22The LORD possessed me in the beginning of his way, before his works of old.

23I was set up from everlasting, from the beginning, or ever the earth was.

24When there were no depths, I was brought forth; when there were no fountains abounding with water.

25Before the mountains were settled, before the hills was I brought forth:

26While as yet he had not made the earth, nor the fields, nor the highest part of the dust of the world.

27When he prepared the heavens, I was there: when he set a compass upon the face of the depth:

28When he established the clouds above: when he strengthened the fountains of the deep:

29When he gave to the sea his decree, that the waters should not pass his commandment: when he appointed the foundations of the earth:

30Then I was by him, as one brought up with him: and I was daily his delight, rejoicing always before him;

31Rejoicing in the habitable part of his earth; and my delights were with the sons of men.

32Now therefore hearken unto me, O ye children: for blessed are they that keep my ways.

33Hear instruction, and be wise, and refuse it not.

34Blessed is the man that heareth me, watching daily at my gates, waiting at the posts of my doors.

35For whoso findeth me findeth life, and shall obtain favour of the LORD.

36But he that sinneth against me wrongeth his own soul: all they that hate me love death.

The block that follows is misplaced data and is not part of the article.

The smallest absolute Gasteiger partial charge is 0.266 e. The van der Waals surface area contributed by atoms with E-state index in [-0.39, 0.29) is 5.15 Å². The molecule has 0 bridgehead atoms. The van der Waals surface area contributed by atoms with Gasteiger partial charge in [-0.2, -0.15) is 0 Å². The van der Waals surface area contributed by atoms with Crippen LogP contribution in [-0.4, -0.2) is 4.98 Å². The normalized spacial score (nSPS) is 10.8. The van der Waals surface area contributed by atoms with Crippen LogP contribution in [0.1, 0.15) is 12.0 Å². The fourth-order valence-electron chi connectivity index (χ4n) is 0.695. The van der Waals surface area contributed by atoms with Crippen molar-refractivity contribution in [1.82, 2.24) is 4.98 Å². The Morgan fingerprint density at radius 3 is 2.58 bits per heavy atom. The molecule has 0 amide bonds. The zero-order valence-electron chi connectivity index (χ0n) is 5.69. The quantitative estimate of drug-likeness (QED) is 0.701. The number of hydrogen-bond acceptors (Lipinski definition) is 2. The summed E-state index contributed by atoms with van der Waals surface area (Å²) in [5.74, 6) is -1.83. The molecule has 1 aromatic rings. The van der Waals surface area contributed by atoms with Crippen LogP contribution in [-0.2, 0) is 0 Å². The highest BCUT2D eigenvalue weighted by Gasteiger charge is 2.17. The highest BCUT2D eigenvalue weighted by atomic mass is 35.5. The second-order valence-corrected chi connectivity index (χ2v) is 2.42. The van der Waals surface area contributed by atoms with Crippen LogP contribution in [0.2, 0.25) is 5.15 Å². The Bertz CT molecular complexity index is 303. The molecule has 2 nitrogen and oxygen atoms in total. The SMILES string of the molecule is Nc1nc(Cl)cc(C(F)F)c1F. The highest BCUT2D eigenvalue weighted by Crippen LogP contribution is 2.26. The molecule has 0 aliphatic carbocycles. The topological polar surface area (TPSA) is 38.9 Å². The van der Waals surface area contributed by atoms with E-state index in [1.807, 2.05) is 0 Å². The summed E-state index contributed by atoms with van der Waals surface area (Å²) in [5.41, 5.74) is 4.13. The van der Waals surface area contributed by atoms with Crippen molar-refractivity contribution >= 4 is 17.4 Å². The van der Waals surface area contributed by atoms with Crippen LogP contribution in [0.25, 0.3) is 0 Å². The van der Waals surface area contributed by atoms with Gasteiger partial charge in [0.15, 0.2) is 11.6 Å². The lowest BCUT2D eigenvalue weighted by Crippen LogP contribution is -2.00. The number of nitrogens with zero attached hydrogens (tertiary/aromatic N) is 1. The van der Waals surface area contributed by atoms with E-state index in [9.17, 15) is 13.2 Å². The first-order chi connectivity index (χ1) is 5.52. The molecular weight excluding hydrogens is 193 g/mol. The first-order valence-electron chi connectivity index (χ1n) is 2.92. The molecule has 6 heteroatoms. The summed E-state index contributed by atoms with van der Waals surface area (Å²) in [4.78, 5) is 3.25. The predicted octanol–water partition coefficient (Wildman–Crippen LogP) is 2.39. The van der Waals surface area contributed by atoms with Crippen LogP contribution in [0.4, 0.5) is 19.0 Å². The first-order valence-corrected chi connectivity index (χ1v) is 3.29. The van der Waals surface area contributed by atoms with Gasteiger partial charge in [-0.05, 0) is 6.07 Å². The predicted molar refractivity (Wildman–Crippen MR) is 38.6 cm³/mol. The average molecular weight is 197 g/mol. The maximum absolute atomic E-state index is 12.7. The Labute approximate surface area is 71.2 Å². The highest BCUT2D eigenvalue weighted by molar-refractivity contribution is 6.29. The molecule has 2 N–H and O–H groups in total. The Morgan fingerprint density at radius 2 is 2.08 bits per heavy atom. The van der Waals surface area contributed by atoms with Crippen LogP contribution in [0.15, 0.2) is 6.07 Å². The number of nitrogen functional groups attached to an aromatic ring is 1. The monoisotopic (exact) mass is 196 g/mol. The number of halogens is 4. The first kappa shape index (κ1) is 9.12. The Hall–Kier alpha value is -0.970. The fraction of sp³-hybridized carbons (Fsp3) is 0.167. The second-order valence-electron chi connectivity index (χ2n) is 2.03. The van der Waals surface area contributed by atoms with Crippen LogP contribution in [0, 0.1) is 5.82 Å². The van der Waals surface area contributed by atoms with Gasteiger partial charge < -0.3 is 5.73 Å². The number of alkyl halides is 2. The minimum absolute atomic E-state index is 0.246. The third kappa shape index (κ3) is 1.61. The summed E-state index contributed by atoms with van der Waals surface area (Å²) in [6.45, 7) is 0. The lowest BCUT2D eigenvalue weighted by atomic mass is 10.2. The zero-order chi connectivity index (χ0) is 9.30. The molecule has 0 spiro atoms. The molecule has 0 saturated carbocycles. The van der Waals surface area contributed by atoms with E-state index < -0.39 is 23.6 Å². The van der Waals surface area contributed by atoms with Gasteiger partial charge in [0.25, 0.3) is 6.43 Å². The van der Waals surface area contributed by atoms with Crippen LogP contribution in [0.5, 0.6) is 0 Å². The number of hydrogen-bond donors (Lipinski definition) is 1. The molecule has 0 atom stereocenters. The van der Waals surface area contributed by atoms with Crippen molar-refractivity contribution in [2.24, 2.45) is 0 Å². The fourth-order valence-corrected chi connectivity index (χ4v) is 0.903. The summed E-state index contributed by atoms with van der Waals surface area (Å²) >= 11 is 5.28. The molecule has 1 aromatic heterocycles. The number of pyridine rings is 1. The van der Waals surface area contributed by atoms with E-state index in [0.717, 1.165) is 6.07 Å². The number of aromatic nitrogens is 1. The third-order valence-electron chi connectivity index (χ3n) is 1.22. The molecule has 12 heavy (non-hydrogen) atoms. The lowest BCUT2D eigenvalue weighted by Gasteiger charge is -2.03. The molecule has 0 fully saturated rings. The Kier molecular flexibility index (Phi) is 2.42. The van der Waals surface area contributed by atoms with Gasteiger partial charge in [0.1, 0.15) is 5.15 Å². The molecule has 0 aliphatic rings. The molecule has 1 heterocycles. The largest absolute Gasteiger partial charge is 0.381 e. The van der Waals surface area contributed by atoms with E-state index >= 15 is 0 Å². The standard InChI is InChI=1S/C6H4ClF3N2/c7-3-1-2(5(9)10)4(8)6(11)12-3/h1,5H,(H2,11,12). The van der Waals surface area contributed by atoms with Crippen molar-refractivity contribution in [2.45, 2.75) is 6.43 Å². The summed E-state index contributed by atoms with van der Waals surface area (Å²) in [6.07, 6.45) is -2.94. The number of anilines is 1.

It's difficult to recommend books, because I don't always totally agree with the author on everything they say. But some that I've found useful are:

Sophia in the Biblical Tradition by Susan Cady, Marian Ronan and Hal Taussig

Paul and Politics by Richard A Horsley,
http://books.google.co.uk/books?hl=en&i ... &ct=result

I hope this helps.
Last edited by Ishtar on Thu Jul 17, 2008 11:21 pm, edited 6 times in total.
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Postby Ishtar » Thu Jul 17, 2008 10:48 pm

Forum Monk wrote:One more thing, goddess were not human were they?
How do you think women were treated in the ancient middle east - with devine reverence? They weren't worshipped any more than the men were. Of course I am not talking about nobles, just the day to day people.


Oh dear, Monk. Did you not read what I said in my previous post?

Do you really think that I think that women in the Middle East were worshipped as goddesses! ?

You really are insulting my intelligence today ... I don't know why.

In my previous post, I said that people took their cue on how to behave from their religion - if not now, certainly more so then. So when people stopped honouring the feminine divine, it had a direct knock on effect on their behaviour.

Jesus, Monk - get a grip! :D

This discussion is more properly part of the Philo one in the Mythologies section as the central plank of his Jewish Gnostic teachng was that of Sophia as the feminine aspect of the Logos (First Cause or God).

So let's continue in there and leave these gentlemen to their historical discussion.
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Postby Rokcet Scientist » Wed Aug 06, 2008 8:40 pm

Minimalist wrote:So, Isaiah got it wrong regardless.

Arch doesn't want to know.